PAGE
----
How Therapy Can Help Kids Navigate Divorce

How Therapy Can Help Kids Navigate Divorce

Divorce is a complex and emotionally challenging experience for everyone involved, especially children. When parents decide to part ways, children often find themselves caught up in the change, confusion, and conflicting emotions. Therapy can play an invaluable role in helping kids cope with their parents’ divorce, providing them with the tools they need to navigate this life-altering event.

Divorce can be an incredibly unsettling experience for children. They may feel a sense of loss, sadness, anger, guilt, and even blame themselves for their parents’ separation. These emotions can manifest in behavioral changes, academic struggles, and social difficulties. By seeking therapy, parents can acknowledge and address the emotional turmoil their children are facing.

These are some ways that therapy helps:


Providing a Safe Space

Therapy offers children a confidential and non-judgmental environment where they can express their feelings openly. A skilled therapist creates a safe space for children to share their thoughts, fears, and concerns, fostering a sense of security and trust.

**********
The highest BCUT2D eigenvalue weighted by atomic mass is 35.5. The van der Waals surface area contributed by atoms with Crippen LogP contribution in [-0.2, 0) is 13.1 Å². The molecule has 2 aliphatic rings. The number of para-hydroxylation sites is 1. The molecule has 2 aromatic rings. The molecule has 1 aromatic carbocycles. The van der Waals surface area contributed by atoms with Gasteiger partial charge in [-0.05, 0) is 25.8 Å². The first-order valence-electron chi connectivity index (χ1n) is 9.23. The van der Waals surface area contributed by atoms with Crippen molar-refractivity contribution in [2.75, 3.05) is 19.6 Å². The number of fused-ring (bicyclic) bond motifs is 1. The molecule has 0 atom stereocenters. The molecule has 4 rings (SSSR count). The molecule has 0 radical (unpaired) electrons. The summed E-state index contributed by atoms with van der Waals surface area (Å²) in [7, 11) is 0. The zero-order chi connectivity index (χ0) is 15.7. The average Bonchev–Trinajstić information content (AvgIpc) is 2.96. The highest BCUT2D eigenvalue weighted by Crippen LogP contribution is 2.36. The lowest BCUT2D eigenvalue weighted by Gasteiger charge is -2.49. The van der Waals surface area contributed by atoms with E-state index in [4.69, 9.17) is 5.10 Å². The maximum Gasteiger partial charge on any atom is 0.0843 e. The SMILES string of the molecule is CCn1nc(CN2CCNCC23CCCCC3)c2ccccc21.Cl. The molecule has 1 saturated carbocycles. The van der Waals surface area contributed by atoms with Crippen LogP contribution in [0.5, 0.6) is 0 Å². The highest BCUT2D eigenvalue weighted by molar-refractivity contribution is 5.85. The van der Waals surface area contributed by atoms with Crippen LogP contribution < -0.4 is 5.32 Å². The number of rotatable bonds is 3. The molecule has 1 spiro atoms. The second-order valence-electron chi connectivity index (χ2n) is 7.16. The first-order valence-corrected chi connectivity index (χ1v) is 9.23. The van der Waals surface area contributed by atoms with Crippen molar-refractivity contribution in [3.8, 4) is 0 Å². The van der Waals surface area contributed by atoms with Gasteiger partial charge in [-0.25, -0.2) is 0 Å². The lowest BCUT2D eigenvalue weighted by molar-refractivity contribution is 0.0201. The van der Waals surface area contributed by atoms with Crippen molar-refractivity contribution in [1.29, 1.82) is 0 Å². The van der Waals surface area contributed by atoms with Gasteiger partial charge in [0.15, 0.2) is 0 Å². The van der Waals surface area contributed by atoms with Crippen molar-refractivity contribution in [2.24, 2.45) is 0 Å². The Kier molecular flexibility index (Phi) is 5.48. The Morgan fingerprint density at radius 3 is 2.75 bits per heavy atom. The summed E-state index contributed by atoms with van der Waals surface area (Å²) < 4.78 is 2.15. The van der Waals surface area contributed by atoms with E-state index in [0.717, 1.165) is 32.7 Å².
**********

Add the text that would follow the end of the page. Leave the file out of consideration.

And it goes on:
Emotional Regulation

Children often lack the emotional tools to process the intense feelings that come with divorce. Therapists help children identify and manage their emotions, teaching them healthy coping mechanisms to regulate their feelings and reduce anxiety.


Children need to know that their feelings are valid and understood. Therapy validates their emotions, helping them realize that it’s okay to feel upset, angry, or sad. This validation can reduce feelings of isolation and promote emotional healing.

Understanding the Process

Therapy educates children about the divorce process, demystifying it and helping them comprehend the changes taking place. Understanding what divorce means and its implications can alleviate confusion and uncertainty.

Coping Strategies

Therapists equip children with practical coping strategies to deal with challenging situations. These strategies can include mindfulness exercises, journaling, deep breathing techniques, and positive self-talk.

Involving Parents 

Therapy isn’t just for children—it also involves parents. Family therapy sessions can provide a platform for parents to better understand their child’s perspective and work collaboratively to create a supportive environment. By enhancing parental communication and co-parenting skills, children can benefit from a more stable post-divorce family life.

Divorce is undoubtedly a tumultuous time, but therapy can provide children with emotional tools, coping strategies, and a safe space to express themselves and empower them to navigate their parents’ divorce with resilience.



HelpGuide, Children and Divorce

American Association for Marriage and Family Therapy, Children and Divorce

Center for Anxiety Disorders, Divorce Therapy for Children